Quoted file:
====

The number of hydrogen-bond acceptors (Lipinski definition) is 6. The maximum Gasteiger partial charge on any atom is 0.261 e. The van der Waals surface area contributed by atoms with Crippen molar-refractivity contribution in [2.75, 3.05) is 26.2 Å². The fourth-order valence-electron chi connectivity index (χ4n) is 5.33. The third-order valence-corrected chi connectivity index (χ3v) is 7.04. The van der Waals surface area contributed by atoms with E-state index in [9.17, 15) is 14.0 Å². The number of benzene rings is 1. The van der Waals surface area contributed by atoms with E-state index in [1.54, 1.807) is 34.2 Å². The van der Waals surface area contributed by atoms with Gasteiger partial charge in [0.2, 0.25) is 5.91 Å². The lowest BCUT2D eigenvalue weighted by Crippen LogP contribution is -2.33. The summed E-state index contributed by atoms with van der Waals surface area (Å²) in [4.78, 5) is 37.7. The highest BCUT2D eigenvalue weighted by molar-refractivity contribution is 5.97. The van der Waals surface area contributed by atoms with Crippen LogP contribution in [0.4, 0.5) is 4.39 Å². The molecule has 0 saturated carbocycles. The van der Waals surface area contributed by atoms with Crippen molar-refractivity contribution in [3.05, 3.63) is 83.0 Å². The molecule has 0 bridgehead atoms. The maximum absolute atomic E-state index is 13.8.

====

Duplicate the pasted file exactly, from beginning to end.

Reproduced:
The number of hydrogen-bond acceptors (Lipinski definition) is 6. The maximum Gasteiger partial charge on any atom is 0.261 e. The van der Waals surface area contributed by atoms with Crippen molar-refractivity contribution in [2.75, 3.05) is 26.2 Å². The fourth-order valence-electron chi connectivity index (χ4n) is 5.33. The third-order valence-corrected chi connectivity index (χ3v) is 7.04. The van der Waals surface area contributed by atoms with E-state index in [9.17, 15) is 14.0 Å². The number of benzene rings is 1. The van der Waals surface area contributed by atoms with E-state index in [1.54, 1.807) is 34.2 Å². The van der Waals surface area contributed by atoms with Gasteiger partial charge in [0.2, 0.25) is 5.91 Å². The lowest BCUT2D eigenvalue weighted by Crippen LogP contribution is -2.33. The summed E-state index contributed by atoms with van der Waals surface area (Å²) in [4.78, 5) is 37.7. The highest BCUT2D eigenvalue weighted by molar-refractivity contribution is 5.97. The van der Waals surface area contributed by atoms with Crippen LogP contribution in [0.4, 0.5) is 4.39 Å². The molecule has 0 saturated carbocycles. The van der Waals surface area contributed by atoms with Crippen molar-refractivity contribution in [3.05, 3.63) is 83.0 Å². The molecule has 0 bridgehead atoms. The maximum absolute atomic E-state index is 13.8.